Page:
India - Jeypore

At the DMS Board Meeting in Kolding 22 April 1931, East Jeypore was included in DMS as the third mission area together with South India and China.

Mission History Background

The history of the Jeypore Mission is closely interwoven with the war of 1864 (the Second Schleswig War) and the First World War (1914-18). The history therefore also deals with Schleswig/North Schleswig/South Jutland and the significance of this part of the country for Denmark in the years following 1864 and the Reunification of 1920.

Before 1864, there were Danish Mission circles in and around Aabenraa as well as in Northwestern Schleswig and Flensburg. After 1864, however, the circles disappeared and in the period of 1864-1924 there was hardly any connection between the DMS and Southern Jutland. Yet, interest in mission work continued in South Jutland where the Schleswig-Holstein Mission, also known as the Breklum Mission (founded on 19 September 1876 by Reverend Jensen in Breklum), sent two missionaries to West Jeypore in the Indian state of Orissa (Ernst Pohl, 1860-1935, and Hermann Bothmann, 1856-1920).

In 1886, the North Schleswig Inner Mission was founded by five parsons, and one of these, Reverend Bahnsen, became the chairman of the Breklum Mission in 1894. After this, there was an Inner Mission revival in North Schleswig, and interest in overseas mission work (‘the mission to the heathen’) grew strongly. In 1906, the North Schleswig Reverend Bracker succeeded Reverend Bahnsen as chairman of the Breklum Mission, now known as the North Schleswig Mission.

During the years 1900-12, several Southern Jutlanders were sent to the Breklum Mission field in India, among them Hans Larsen in 1900, Ole Jensen in 1906, Hans Toft in 1907, Rasmus Jørgensen in 1908, and Anders Andersen in 1912. The Breklum Mission strengthened Danish sympathies in North Schleswig through mission periodicals written in Danish (Vort Missionsblad, ‘Our Mission Magazine’, and Palmebladet, ‘The Palm Leaf’) and through the annual Mission Festival on Whit Tuesday in Tinglev (since 1904) as well as the annual course in mission work in Breklum.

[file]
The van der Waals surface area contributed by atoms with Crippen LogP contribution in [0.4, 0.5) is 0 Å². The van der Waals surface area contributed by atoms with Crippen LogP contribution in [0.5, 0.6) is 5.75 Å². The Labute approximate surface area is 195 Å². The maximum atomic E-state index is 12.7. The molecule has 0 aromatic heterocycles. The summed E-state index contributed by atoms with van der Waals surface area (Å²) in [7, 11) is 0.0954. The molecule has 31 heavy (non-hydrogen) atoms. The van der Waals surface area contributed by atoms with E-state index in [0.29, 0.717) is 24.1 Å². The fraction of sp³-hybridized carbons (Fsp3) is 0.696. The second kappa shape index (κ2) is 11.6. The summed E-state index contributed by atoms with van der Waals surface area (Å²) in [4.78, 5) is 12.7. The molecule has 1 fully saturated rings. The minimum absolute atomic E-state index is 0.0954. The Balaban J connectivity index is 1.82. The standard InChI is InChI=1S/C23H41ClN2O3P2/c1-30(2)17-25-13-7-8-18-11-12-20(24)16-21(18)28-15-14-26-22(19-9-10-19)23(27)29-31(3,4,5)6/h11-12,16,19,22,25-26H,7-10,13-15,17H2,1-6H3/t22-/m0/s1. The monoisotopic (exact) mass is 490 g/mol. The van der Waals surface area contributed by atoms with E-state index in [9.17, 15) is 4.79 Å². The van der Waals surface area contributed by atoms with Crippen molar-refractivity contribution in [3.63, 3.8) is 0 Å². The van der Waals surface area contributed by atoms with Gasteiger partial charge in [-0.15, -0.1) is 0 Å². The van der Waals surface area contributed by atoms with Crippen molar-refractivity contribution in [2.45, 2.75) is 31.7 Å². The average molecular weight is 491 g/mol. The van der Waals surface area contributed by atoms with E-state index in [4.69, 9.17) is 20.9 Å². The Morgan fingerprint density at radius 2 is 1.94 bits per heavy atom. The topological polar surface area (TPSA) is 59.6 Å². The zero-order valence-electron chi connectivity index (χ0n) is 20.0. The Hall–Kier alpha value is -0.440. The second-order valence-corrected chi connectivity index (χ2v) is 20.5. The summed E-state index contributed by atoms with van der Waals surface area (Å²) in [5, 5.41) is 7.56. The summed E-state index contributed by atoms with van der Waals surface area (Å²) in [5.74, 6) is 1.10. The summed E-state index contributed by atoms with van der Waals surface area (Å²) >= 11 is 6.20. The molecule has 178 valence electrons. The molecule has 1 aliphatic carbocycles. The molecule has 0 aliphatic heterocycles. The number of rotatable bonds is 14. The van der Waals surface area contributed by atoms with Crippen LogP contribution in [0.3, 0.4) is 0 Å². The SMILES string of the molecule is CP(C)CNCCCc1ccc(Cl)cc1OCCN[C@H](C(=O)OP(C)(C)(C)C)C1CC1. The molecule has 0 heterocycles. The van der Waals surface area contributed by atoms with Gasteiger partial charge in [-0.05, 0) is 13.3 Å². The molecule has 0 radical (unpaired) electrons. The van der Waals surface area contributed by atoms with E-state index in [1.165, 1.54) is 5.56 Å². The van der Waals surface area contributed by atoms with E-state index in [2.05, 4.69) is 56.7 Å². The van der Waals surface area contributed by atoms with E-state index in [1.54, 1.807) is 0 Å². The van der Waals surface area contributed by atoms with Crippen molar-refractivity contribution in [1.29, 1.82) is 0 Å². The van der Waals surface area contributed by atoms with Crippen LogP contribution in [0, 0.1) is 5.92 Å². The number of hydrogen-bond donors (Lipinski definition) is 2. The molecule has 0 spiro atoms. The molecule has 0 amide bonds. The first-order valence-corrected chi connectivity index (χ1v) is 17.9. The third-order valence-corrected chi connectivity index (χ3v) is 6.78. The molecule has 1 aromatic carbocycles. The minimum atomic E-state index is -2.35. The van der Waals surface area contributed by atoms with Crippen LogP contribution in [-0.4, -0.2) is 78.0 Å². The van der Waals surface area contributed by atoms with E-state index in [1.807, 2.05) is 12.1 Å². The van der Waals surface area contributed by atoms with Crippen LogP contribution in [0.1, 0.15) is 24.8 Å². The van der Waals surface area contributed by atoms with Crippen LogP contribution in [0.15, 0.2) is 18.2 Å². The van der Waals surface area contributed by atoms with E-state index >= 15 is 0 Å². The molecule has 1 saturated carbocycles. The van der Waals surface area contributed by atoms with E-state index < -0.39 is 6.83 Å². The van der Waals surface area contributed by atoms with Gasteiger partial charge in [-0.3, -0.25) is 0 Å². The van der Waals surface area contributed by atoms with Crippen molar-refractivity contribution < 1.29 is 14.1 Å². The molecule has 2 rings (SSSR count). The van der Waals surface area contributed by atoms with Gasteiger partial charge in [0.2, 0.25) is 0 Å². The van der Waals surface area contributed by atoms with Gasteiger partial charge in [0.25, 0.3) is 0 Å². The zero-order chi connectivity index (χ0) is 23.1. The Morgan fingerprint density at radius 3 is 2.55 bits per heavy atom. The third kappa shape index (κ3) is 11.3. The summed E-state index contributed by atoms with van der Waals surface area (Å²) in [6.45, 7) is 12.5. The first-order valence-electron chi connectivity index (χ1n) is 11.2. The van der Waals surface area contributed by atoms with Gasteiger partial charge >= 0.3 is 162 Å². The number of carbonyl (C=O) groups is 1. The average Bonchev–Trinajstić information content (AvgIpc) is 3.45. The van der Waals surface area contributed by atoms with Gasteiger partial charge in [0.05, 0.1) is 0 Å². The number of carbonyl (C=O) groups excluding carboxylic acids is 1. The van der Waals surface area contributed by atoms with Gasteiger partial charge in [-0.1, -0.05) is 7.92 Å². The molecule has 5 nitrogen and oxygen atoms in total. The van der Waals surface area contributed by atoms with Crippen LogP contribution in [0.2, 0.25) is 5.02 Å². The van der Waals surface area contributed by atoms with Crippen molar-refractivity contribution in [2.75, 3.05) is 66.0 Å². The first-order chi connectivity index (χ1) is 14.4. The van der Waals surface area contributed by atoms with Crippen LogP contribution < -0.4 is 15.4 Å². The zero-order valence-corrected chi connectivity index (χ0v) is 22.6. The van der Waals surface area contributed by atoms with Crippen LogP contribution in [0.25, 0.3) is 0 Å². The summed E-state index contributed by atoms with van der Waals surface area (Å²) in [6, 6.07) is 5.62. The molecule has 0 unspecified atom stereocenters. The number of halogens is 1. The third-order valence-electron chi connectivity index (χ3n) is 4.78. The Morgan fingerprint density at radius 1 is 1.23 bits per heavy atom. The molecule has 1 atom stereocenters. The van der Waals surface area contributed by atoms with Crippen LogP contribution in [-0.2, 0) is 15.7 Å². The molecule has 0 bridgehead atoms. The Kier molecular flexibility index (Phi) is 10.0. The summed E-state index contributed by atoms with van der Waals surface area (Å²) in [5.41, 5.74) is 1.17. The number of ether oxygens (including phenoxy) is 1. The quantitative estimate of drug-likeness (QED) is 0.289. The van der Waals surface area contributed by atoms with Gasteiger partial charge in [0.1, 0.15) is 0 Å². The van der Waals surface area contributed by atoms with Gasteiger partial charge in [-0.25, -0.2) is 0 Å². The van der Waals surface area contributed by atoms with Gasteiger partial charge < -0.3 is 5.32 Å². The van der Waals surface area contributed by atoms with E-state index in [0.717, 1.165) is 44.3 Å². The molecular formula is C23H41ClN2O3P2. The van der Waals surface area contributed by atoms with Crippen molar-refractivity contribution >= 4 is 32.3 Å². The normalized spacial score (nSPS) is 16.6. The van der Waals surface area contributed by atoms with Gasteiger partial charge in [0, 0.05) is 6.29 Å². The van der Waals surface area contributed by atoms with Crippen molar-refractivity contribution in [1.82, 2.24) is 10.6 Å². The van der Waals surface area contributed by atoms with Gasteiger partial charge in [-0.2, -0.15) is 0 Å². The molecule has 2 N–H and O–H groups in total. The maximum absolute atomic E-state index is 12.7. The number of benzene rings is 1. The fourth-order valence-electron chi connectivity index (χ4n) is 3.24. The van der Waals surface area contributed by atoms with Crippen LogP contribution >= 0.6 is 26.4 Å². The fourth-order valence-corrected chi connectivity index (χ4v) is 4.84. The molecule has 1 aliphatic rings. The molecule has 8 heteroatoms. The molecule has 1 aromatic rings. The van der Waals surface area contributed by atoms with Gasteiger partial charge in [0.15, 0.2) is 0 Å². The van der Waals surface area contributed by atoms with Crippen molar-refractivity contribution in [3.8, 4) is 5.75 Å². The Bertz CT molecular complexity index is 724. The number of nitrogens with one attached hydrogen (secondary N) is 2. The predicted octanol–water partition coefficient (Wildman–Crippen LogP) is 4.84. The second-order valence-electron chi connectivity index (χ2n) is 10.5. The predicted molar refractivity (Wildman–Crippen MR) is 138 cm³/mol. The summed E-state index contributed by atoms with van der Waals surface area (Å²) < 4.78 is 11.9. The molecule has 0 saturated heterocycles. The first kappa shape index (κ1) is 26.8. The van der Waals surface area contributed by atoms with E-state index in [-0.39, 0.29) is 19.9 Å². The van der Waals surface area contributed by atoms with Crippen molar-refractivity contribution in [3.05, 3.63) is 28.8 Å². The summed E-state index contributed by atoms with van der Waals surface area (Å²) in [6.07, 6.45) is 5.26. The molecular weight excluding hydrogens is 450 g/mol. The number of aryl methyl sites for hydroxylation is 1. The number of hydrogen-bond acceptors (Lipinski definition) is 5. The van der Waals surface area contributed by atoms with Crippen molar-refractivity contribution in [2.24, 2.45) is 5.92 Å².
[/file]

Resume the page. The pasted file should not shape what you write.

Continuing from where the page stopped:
The main mission work was carried out in West Jeypore and the adjacent ‘Telugu country’ (the neighbouring state of Andhra Pradesh) through the work of the American United Lutheran Church Mission in Guntur and Rajamundry (the ‘Guntur Mission’ since the 1840’s). Work in East Jeypore started later because of geographical and cultural differences between this area and West Jeypore: High mountain ranges separated the two territories, and the distribution of tribal people (among them the Khond tribe) to the east resulted in great language differences. In East Jeypore, the mission stations of Gunupur and Bissamcuttack were founded in 1900 and 1908 respectively.

Kathrine and Hans Toft with 6 children. Family photo from Denmark in 1932. (For several years missionaries in Jeypore, India, sent by The Breklum Mission, American Lutheran Church Mission, and from 1931 by Danish Missionary Society).

When the First World War broke out, India was temporarily closed to German companies, including mission companies (e.g. the Basel Mission, Leipziger and Breklum Missions). All the Breklum missionaries were interned in December 1914 and later sent home. There was great concern about the deserted mission field in Jeypore. The American Guntur Mission took over supervision of the Breklum mission area on the condition that the Breklum Mission would take over the work when the war had ended, and would refund the Guntur Mission its direct, work-related expenses. During the war years, however, the Guntur Mission was hard-pressed due to lack of manpower on the mission field.

The Toft-Andersen Mission